U.S. Rep. Pete Olson, R-Sugar Land, on Tuesday walked back comments he had made on local radio in which he accused — without evidence — former President Bill Clinton of admitting to the murder of a deceased aide and of threatening former Attorney General Loretta Lynch.
In discussing a now-infamous episode from last year in which Clinton had a tarmac meeting with Lynch, Olson speculated on local radio that in that conversation, Clinton admitted he was a party to the 1993 death of White House aide Vincent Foster and essentially threatened some similar form of retribution against Lynch if she did not drop an investigation into former Secretary of State Hillary Clinton's email server.
There is no evidence Clinton said such a thing to Lynch, and every single official arm of the government that has investigated Foster's death has ruled it a suicide, including the U.S. Park Service Police, the Department of Justice, the FBI, two independent counsels and the U.S. Congress. Yet for over two decades, conspiracy theorists have continued to make meritless accusations that the Clintons had some form of sinister involvement with Foster's death.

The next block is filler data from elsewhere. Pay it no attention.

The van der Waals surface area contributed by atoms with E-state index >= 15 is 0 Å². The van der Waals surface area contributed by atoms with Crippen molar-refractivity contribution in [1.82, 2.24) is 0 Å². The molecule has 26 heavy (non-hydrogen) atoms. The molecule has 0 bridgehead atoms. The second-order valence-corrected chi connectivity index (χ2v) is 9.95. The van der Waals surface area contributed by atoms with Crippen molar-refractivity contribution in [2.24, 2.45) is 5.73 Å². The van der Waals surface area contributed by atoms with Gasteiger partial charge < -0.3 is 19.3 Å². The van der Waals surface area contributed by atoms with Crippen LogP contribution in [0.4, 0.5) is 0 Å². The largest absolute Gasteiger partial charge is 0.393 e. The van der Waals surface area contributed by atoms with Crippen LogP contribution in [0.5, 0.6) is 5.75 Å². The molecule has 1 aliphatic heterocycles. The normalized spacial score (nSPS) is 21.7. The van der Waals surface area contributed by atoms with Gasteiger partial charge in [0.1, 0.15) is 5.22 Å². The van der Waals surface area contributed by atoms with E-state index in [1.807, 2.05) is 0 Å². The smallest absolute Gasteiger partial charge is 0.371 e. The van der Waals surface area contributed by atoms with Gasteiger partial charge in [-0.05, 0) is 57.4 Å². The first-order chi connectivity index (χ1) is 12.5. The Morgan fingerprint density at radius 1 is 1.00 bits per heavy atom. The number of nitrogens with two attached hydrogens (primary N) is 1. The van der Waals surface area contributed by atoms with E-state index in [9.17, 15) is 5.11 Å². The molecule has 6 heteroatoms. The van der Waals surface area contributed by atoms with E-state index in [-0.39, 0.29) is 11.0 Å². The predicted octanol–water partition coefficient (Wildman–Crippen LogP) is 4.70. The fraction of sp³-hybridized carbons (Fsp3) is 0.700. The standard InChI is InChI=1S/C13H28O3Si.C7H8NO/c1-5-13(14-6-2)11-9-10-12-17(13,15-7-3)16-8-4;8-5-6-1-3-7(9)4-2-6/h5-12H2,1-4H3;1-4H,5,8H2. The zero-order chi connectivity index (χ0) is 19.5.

Olson's comments were made on June 9 but surfaced on Tuesday via a liberal group called Right Wing Watch, which is an arm of the People for the American Way.
When asked by the Tribune if Olson had new evidence to suggest the death was not a suicide, a spokesperson provided the following statement from the congressman:
“The personal wreckage suffered by many people during the Clinton years is well documented. Just ask Paula Jones, Jim and Susan McDougal, Kathleen Willey and many others. However, in my discussion about Loretta Lynch and Vince Foster, I took the accusations a step too far. I regret my choice of words. The fact remains Hillary Clinton broke the law, violated national security, and was excused away by Jim Comey and the Obama Justice Department. Most Americans understand this and loathe the Clintons for continuing to live under a different set of rules than the rest of us.”